TEMPE, Ariz. -- Mike Scioscia called it "electric" and said it was a "complete 180" from the previous outing.
Alex Meyer, the 6-foot-9, hard-throwing right-hander who is competing with Jesse Chavez and Bud Norris for the No. 5 spot in the Angels' starting rotation, looked fantastic Sunday against the Mariners, throwing two scoreless innings, striking out two without a walk and giving up one hit.
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His fastball, which hits the mid-to-high 90s, was crisp and Meyer was full of confidence. It was, indeed, a stark departure from his prior stint against the Cubs on March 6, when Meyer gave up three runs on two hits in 2/3 of an inning and couldn't find the strike zone, walking four batters.
Meyer, a 27-year-old who was selected by the Nationals with the 23rd overall pick of the 2011 Draft and then dealt to the Twins in 2012, has been in the Angels organization since Aug. 1, when he was acquired along with righty Ricky Nolasco in the trade that sent left-hander Hector Santiago and Minor League righty Alan Busenitz to Minnesota. He is the organization's No. 8 overall prospect, according to MLBPipeline.com
Meyer has had shoulder problems that stifled his Major League development, but he's healthy now. The physical and mental are two very different aspects of being a big league starter, however, and Meyer found that out against the Cubs.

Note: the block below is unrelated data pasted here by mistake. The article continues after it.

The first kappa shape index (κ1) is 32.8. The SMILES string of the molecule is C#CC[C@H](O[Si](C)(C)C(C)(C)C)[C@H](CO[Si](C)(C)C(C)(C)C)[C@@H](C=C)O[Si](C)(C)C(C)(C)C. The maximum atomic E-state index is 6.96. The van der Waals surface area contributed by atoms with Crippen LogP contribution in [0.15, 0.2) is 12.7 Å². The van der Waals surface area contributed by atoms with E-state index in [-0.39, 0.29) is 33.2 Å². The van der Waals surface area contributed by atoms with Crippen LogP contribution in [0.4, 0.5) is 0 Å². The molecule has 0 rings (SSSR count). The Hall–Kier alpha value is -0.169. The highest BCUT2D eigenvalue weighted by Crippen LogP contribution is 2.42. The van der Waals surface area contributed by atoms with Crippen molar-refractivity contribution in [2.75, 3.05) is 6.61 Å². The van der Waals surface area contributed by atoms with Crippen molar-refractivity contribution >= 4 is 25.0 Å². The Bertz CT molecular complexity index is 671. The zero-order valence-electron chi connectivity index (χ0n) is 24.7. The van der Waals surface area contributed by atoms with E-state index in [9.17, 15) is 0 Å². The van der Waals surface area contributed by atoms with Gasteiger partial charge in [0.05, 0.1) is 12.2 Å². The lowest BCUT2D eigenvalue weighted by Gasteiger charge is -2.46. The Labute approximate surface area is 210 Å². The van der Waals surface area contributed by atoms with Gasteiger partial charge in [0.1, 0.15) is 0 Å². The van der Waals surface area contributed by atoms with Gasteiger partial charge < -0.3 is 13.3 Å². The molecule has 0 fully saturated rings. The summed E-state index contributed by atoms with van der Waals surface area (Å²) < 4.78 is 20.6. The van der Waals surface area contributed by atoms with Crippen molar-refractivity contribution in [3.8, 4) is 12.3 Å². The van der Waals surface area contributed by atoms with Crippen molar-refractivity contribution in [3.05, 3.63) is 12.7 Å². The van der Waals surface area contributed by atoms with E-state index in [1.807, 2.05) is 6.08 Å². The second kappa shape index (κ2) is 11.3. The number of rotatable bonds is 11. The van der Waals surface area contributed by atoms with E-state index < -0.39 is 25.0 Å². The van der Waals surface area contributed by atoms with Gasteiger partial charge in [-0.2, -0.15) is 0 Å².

"It's just a mindset thing, I think," Meyer said in the Angels clubhouse on Tuesday. "The other day I was out there and walked a couple of guys, and started beating myself up. And that turned into a snowball effect. I had a good talk with [the coaching staff] between outings and it was all about staying positive and not worrying about stuff like that.
"I think it's one of those things where I've put a lot of stress on walking guys in the past, and it's just a bad habit that I need to keep in mind. You're probably going to walk a guy every now and then, just don't let it become two or three."
The fact that Meyer is knocking on the door of the rotation means he'll likely pitch for the team at some point in the 2017 season even if he doesn't make the club out of Spring Training. That's why it was encouraging for the team to see him right himself Sunday and flash the potential of that right arm.
"Alex is a unique talent, and I think he understands his talent and he's trying to harness it both from the physical side and also the mental side of just getting his process where it needs to be," Scioscia said.
"I think he's very, very confident in the fact that he's a Major League pitcher, and I think he's trying through experience to find the keys that he needs to be able to make adjustments out there.
"That stuff he was throwing out there yesterday was nasty."